The cracks in the business model are showing. In July 2022, the world’s best-known BNPL brand, Klarna, took an 85% plunge in valuation in a single year while expanding well beyond pure-play BNPL with shopping super-app aspirations. Two Australian players, Openpay and LatitudePay, then both closed their doors in February this year before another player, FuPay, followed suit in May.

BNPL 2.0: What’s next for BNPL?

Yet, from a consumer perspective, while the number of players in Australia has decreased, customer demand has remained steady. BNPL continues to demonstrate strength when measured by consumer interest and rising transaction values. In Australia, the new regulations will bring BNPL more in line with legacy credit offerings, giving regulators reassurance that retailers can manage repayments. Meanwhile, increased transparency around fees and interest for payments will give consumers more control. Despite these changes taking place, this payment option is predicted to hold its e-commerce market share of 14 percent over the next four years, and its total e-commerce transaction value is set to increase 48 percent to US$10.3 billion by 2026.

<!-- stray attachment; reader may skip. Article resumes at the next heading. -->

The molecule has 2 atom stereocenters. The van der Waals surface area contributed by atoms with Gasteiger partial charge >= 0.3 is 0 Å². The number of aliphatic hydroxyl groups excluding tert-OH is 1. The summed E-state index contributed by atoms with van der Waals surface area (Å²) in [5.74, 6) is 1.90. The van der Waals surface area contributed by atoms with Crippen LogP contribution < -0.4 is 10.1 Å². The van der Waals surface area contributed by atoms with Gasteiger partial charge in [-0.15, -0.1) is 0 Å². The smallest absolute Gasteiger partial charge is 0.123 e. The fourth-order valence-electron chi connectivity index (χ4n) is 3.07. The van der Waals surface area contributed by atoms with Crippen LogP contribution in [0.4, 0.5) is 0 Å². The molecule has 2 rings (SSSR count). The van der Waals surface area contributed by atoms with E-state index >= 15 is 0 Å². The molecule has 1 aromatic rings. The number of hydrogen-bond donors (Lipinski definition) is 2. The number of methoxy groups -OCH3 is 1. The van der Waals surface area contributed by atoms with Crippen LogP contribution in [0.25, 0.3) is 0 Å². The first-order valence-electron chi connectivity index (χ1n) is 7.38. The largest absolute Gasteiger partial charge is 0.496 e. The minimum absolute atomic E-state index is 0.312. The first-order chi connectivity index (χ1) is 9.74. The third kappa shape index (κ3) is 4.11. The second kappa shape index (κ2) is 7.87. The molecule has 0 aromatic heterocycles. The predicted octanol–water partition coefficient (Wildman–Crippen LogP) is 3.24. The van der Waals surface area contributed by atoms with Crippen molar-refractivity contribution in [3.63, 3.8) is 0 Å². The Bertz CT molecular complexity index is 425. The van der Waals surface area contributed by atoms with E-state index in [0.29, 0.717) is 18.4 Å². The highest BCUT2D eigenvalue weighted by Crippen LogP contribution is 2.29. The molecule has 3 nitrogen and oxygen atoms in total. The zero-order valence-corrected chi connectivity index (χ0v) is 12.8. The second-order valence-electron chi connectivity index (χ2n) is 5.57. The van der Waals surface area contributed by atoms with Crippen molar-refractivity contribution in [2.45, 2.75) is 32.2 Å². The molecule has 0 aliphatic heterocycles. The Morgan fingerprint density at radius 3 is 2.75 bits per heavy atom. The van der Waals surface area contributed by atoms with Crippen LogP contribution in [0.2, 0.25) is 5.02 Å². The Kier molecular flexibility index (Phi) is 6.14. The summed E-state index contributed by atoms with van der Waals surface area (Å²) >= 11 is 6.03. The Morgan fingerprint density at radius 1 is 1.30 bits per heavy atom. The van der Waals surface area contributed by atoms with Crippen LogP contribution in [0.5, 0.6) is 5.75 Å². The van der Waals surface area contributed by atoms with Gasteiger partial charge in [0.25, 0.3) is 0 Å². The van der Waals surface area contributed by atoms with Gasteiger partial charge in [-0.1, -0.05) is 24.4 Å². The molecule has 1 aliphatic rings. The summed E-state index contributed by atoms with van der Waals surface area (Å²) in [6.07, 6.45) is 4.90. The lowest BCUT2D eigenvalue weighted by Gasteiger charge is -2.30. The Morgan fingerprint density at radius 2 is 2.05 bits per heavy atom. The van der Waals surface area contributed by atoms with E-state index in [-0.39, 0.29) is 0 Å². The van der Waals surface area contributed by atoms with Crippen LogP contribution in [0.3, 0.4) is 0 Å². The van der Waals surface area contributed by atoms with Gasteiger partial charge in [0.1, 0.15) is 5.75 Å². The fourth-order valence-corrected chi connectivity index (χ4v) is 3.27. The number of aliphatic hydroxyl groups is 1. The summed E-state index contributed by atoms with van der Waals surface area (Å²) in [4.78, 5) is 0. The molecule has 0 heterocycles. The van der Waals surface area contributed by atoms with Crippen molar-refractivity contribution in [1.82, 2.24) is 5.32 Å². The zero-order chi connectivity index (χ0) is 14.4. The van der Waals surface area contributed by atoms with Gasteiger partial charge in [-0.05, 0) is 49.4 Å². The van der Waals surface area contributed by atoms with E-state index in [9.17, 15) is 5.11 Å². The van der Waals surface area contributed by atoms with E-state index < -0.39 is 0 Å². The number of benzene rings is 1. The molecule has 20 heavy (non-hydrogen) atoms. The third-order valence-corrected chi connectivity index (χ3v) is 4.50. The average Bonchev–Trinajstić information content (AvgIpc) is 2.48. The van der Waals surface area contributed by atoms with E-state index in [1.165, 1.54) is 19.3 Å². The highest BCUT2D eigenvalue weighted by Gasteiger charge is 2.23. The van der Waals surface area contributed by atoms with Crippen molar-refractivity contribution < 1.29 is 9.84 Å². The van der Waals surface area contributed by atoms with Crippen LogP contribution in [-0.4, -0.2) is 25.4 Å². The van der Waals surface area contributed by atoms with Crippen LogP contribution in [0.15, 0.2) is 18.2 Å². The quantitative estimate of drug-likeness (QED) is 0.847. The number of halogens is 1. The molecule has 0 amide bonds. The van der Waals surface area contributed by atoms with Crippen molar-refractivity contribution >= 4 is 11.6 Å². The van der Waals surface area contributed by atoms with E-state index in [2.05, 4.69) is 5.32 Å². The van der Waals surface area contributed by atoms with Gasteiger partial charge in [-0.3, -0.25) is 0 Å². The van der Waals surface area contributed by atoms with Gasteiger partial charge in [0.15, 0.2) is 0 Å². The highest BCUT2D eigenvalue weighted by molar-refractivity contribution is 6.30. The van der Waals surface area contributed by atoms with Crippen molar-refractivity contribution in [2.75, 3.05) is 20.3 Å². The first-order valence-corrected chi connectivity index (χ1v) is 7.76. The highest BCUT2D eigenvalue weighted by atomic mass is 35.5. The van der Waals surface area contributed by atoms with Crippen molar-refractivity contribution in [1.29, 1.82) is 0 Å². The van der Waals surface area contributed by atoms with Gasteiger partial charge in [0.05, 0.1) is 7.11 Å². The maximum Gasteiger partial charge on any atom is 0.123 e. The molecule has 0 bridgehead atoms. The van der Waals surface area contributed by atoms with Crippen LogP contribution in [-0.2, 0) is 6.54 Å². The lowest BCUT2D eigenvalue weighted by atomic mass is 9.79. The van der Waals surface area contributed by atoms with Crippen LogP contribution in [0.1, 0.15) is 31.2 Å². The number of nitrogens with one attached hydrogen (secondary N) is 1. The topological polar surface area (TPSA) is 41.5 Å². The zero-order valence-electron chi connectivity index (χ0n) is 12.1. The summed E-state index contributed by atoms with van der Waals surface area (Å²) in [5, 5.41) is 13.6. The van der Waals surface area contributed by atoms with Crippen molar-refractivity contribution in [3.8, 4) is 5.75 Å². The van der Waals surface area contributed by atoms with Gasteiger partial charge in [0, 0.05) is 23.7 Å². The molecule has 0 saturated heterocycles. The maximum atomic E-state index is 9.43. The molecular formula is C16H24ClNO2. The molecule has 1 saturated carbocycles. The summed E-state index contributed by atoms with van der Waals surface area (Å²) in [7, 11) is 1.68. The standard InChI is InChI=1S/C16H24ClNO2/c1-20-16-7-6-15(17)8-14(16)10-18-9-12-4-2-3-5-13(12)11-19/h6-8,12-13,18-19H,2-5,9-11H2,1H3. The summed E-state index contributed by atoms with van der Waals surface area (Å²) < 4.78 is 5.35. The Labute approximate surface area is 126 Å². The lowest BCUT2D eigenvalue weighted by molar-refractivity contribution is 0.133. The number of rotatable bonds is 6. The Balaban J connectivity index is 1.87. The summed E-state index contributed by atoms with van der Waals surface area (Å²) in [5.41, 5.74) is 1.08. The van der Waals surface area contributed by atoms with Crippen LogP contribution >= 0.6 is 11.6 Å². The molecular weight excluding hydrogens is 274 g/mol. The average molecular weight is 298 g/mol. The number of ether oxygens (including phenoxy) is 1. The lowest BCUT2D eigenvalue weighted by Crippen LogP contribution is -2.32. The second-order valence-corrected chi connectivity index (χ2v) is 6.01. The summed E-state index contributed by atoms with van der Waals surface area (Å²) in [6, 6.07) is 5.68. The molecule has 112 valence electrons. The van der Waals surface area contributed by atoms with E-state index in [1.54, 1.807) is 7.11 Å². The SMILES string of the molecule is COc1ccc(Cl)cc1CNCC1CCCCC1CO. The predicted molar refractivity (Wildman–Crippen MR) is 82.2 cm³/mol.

Alternative payments and the convenience of splitting payments have moved from the “pay in 3 or 4 instalments” proposition initially offered by players and has increased flexibility to offer payments in smaller instalments or shorter repayment plans without interest charges. This is appealing, especially for cost-conscious consumers. Inflation and increased cost of living can put a financial strain on consumers, leading to a preference for credit-based payment methods. Consumers may find themselves having to rely more on credit cards or instalment plans to manage their expenses, especially for larger purchases. As long as consumer behaviour and preferences continue to prioritise convenience and flexibility, the trend towards credit and BNPL options is likely to persist.

Consolidation of pure-pay BNPL providers will emerge as a distinctive feature of the iteration of BNPL – BNPL 2.0 – given the expansion of providers, the entry of large and well-funded players, and a cycle of lower valuations for fintechs. This new BNPL era is also likely to be characterised by a diversification of vertical-specific BNPL players, such as “Fly now, pay later” for travel and will see providers beyond fintech pure-plays to be offered by (and embedded in) big techs such as Apple Pay Later and banks such as NAB Now Pay Later and more recently, PartPay from Westpac.

It is difficult to predict the outcomes of BNPL 2.0. Which players will come out stronger? Will pure-play providers pivot from growth and achieve profitability? Or is BNPL’s future one of a customer acquisition tool by banks, super apps, tech platforms and e-commerce giants seeking to monetise consumers in other ways? The questions are existential, and the stakes are high for the BNPL industry that’s continuously reinventing itself.

Authored by Paul Koopmans, Vice President, Australia & New Zealand at Worldpay from FIS